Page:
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Shining a light on girls and women in Kenya

Did you know access to renewable energy is also a gender equality issue? 3 billion people still rely on traditional fuels like wood and kerosene for cooking and heating, and the heavy domestic burden of collecting and using these resources disproportionately falls on women and girls. This takes away time from their education and livelihood opportunities and puts their health and safety at risk.

“We see a lot of patients at our clinic who come in with severe burns from kerosene lamps or have been poisoned by the fumes,” one health worker explains. A lack of electricity for lighting and equipment in health facilities jeopardizes the health of mothers and babies.

Energy services are especially critical right now to powering our fight against COVID-19: running health care facilities and water systems, enabling communication technologies to share information and connecting us all to help stop the setback.

Merceline shows off her Plan International solar home system thanks to Team Girl.

Merceline uses a solar-powered home solution provided with the help of Because I am a Girl supporters.

To address these energy inequalities, Team Girl has helped families access over 3,000 solar power products, and all the benefits of clean renewable energy, in rural Kenya, while also empowering female entrepreneurs economically and socially.

"We were trained on the solar lamps and learned about entrepreneurial skills such as budgeting, saving and good customer relations among other topics."
– Merceline, an entrepreneur who is now benefiting from the project.

The highlights

* A sample of 30 female entrepreneurial households under the project.

The sale of the solar kits helped provide energy, light and opportunity to families, income and agency to female entrepreneurs and capital to savings groups – powering a cycle of solar success and social change for girls and women: see how by clicking below!

Brilliant outcomes

Click on each sun button for more information.

Click on each sun button for more information.

Along with investing in improved nutrition, many mothers are also using their savings to pay for their daughters’ school fees and uniforms: powering more girls’ access to education and improving their ability to learn and study.

“The girls use the solar light products to study for longer hours, unlike when the period of study was dependent on the amount of kerosene that had been purchased,” says one solar recipient. “Now they are able to do their homework comfortably. Seeing all the children get an education and food to eat really makes me happy,” Merceline smiles.

One secondary school purchased several solar products to allow children to study in the early morning and evening, which was not possible before. Recently, the school even celebrated its first students accepted into university – a direct result of their improved grades!

Sandy uses a Plan International solar lamp to study.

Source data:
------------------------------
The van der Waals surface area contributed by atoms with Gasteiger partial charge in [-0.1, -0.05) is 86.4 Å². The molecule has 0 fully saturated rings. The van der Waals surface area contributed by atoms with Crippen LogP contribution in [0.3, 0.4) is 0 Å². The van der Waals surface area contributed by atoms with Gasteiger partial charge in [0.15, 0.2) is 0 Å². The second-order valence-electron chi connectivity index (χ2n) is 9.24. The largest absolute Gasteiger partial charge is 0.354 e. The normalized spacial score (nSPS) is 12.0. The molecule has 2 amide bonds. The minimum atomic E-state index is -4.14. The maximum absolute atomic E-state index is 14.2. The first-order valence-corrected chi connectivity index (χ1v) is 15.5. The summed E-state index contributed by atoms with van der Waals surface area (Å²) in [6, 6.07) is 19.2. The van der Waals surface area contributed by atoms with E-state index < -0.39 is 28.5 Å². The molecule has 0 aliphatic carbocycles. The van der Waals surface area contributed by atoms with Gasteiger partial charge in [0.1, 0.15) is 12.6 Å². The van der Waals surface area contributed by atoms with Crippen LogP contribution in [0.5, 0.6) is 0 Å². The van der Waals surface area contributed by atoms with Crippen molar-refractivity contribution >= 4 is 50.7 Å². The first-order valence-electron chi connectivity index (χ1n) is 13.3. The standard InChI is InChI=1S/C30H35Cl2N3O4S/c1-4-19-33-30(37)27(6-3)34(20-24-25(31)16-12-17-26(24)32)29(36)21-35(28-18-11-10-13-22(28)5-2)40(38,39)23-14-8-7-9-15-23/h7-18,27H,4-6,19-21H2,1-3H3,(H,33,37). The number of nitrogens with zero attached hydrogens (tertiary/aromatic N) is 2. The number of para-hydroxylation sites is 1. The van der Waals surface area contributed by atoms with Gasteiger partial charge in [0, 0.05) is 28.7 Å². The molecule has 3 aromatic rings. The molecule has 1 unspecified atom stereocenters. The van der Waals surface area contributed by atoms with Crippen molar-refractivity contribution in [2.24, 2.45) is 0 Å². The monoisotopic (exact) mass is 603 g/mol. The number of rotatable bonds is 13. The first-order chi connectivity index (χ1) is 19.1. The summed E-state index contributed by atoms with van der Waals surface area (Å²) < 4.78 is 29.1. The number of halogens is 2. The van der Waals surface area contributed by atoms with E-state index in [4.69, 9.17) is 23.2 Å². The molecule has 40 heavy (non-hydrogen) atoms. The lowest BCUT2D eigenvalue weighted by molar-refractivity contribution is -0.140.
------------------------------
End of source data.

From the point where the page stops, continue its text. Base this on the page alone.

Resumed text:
"I can now read at night and do my homework." – 17-year-old Sandy, recipient of a Plan International solar lamp.

“I am now saving 2,000 shillings (KES) every week. Before the start of the project I could hardly save 500 a week,” one young woman entrepreneur explains. Empowered by their training and their own source of income, women in the community are experiencing self-sufficiency and the freedom to exercise their rights, including decision-making power for the household and themselves!

“I am now rearing chickens. I don’t buy eggs anymore. I intend to save 100,000 KES by the end of the year and hire help to dig my farm where I will be able to plant vegetables for my household needs and sell the surplus.”

And, perhaps one of the brightest changes is how these women are tearing down gender stereotypes in families and in the community at large. Today, more local men are learning to value women as equal earners and peers. “They [female entrepreneurs] are responsible for change in the community and get the power and respect that comes with it. The community appreciates this work and sees the impact.”

Chengo, Zubeda and their son smile for a photo.

Many husbands, like Chengo (pictured here), are taking larger shares of the household chores and are shifting to make equal decisions with their partners, something, it was reported, had rarely happened before. “I advise men, when you marry, you’re not buying a possession. You should not restrict her from achieving her full potential,” shares Chengo, inspired and determined to drive more change in his community as an equality ally.

These vital solutions for girls and women must go on to help stop the setback of girls’ rights during this pandemic. And, thanks to the commitment of our incredible supporters and Team Girl members, together, we’re able to help girls and women living in rural Kenya power a brighter future for their communities, even during the most challenging of times.Thank you for helping make it possible.